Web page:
Guam college announces new bachelor’s degree program

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HAGÅTÑA (The Guam Daily Post) — On Monday, Guam Community College announced the approval of its first four-year bachelor’s degree program, focusing on Career Technical Education.

Guam Community College President Dr. Mary Okada speaks during a press conference at GCC’s Student Learning Center in Mangilao, Monday.  Photo by Haruo Simion/ The Guam Daily Post

The program looks to address the chronic shortage of teachers in the Pacific islands, particularly in Guam and Micronesia.

The bachelor of science in career technical education program will provide an opportunity for students to articulate an associate’s degree in any CTE field to the bachelor’s degree. That would prepare them to become teachers who meet the CTE certification requirements of the Guam Educator Commission and the National Board of Professional Teaching Standards.

The proposed degree comprises more than 120 credits, and has three main components: general education, major courses, and CTE specialization — with some elective credits.

The four-year degree will cost $17,166 per student — excluding lab fees, books and supplies.

It’s expected to begin being offered this fall.

The college offers CTE courses at six of the island’s public high schools, said GCC President Mary Okada.

“Graduating certified teachers in Career and Technical Education will help us to expand those programs and begin engaging students in their career track of choice sooner,” Okada said. “This will allow students to transition from high school to the workforce better prepared with some experience.”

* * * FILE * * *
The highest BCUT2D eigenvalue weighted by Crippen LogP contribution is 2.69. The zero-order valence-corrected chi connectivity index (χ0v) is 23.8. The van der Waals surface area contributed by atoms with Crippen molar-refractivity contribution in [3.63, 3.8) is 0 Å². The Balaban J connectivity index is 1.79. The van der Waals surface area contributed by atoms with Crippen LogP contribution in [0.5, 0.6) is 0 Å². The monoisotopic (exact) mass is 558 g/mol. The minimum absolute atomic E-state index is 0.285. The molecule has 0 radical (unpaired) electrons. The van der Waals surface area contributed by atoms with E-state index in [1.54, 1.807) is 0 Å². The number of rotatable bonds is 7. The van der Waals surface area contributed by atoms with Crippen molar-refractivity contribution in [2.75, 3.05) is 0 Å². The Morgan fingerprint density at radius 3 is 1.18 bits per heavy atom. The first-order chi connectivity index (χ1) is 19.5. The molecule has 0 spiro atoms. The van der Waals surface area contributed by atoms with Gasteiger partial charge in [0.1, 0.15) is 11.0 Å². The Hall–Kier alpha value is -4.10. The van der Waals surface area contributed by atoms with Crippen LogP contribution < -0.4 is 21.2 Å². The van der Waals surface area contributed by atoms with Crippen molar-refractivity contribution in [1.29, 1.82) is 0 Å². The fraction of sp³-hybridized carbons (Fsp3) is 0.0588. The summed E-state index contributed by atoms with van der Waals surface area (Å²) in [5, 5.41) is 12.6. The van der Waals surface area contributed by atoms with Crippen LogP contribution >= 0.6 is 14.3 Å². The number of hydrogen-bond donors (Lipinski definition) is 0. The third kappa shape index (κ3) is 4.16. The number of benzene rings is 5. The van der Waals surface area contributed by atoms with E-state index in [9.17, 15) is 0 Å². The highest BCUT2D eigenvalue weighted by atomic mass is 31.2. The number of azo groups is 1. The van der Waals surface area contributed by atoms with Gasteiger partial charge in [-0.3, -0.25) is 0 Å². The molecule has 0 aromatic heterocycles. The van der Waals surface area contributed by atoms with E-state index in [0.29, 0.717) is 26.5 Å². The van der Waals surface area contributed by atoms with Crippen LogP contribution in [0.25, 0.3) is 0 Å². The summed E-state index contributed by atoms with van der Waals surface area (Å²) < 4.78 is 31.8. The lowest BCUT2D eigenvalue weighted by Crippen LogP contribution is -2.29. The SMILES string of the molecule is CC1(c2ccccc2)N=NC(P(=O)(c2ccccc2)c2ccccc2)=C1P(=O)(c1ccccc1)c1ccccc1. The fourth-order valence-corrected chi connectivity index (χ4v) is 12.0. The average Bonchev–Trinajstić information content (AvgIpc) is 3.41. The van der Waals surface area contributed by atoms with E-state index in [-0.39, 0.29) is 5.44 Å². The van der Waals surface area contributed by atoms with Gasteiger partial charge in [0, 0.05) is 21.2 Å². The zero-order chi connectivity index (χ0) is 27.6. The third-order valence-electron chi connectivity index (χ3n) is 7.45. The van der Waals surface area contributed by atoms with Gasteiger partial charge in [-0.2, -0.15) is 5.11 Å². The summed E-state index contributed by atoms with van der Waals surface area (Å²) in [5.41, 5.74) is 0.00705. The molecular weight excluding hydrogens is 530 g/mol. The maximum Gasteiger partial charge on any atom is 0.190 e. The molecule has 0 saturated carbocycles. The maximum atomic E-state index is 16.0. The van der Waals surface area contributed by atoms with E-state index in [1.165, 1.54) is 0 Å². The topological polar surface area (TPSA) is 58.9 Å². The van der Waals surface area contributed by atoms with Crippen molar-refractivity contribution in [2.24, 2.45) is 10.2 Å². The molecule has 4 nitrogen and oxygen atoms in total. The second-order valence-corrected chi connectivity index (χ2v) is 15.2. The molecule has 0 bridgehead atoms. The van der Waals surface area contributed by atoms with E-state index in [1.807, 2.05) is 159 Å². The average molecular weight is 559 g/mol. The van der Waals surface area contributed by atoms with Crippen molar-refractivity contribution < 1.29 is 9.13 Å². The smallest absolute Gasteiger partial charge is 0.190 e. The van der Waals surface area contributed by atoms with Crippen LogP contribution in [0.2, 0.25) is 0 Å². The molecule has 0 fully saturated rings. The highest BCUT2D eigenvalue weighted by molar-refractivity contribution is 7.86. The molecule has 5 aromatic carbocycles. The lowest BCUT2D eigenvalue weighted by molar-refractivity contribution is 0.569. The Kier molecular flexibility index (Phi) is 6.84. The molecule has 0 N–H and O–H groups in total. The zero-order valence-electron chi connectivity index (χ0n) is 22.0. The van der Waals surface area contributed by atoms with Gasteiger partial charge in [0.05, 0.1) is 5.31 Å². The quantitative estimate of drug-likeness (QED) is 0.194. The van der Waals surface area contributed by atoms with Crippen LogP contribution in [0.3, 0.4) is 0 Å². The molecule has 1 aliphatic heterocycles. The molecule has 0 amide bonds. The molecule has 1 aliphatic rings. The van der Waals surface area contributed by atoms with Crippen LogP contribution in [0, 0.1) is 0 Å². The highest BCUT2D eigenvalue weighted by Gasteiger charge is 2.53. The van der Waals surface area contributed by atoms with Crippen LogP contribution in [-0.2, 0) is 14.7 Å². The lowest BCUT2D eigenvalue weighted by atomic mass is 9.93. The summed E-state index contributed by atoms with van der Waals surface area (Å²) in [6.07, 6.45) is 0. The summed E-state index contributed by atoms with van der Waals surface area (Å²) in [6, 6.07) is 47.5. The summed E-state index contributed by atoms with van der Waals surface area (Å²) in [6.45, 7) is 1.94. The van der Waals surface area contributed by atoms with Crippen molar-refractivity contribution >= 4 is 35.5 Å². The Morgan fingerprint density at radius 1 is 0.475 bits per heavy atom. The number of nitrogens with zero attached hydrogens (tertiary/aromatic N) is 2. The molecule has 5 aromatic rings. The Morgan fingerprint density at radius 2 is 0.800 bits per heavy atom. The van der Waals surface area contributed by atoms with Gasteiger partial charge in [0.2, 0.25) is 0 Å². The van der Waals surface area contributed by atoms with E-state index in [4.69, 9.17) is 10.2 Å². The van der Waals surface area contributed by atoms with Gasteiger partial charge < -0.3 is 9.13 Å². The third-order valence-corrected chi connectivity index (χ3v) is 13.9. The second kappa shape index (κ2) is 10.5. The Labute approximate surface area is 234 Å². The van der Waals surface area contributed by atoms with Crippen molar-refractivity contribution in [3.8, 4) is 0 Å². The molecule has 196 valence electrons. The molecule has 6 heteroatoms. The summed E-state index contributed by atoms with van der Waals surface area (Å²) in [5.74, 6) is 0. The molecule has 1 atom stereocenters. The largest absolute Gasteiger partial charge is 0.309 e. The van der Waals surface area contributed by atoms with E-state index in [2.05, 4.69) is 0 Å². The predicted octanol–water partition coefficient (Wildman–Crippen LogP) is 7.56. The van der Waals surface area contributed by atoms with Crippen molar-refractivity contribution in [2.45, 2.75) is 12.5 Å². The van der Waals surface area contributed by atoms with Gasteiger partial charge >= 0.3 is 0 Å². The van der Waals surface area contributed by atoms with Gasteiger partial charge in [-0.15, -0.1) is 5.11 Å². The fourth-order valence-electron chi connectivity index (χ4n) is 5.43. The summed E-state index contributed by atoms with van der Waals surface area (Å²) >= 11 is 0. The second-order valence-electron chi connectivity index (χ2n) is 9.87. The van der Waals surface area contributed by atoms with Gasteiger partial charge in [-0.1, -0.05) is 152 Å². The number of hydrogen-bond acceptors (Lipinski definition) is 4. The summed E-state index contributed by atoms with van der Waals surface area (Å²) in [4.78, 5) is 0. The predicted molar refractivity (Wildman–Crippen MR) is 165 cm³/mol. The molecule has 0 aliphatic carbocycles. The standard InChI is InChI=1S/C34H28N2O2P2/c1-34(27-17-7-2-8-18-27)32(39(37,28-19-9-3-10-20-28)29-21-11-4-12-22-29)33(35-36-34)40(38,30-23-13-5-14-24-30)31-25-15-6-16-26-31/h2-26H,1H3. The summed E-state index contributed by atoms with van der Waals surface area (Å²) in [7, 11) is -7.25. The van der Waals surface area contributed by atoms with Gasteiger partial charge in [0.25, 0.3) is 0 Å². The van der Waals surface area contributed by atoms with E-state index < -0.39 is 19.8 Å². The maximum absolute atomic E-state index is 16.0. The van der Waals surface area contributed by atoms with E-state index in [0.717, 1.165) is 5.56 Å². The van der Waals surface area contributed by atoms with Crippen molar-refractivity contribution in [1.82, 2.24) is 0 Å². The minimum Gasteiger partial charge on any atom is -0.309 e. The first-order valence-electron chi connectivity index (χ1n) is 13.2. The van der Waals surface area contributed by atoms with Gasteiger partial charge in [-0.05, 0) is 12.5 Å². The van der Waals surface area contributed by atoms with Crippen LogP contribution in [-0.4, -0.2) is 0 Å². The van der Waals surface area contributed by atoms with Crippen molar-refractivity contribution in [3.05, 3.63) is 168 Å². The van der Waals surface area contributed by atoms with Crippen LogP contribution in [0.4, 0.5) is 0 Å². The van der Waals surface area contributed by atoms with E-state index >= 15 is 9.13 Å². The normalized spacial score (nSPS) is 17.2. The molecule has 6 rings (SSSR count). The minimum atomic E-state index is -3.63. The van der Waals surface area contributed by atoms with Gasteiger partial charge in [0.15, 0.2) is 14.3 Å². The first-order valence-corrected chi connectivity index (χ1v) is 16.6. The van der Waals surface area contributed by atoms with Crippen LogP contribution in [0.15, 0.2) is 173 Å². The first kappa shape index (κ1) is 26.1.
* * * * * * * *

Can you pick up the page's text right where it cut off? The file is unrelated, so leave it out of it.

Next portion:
Okada said school superintendent Jon Fernandez helped to bring focus to the program.

Fernandez addressed the chronic shortage of teachers at last year’s CTE Regional Summit, Okada said.

“The chronic shortage of teachers has plagued our school system for more than a decade,” Okada said. “But, as he acknowledged last year, it is reaching critical levels. We believe that our new four-year program will help to relieve that pressure.”

Students for years have been asking for a bachelor’s degree program at the college, said Marsha Pastrozny, GCC’s Education Department chair.

She said many CTE-related programs are offered at high schools where students can start earning college credits and working toward a bachelor’s degree.

A two-week survey showed that almost 300 Guam students were interested in the program, she said.

“We feel there’ll be an interest in the region, too,” she said.

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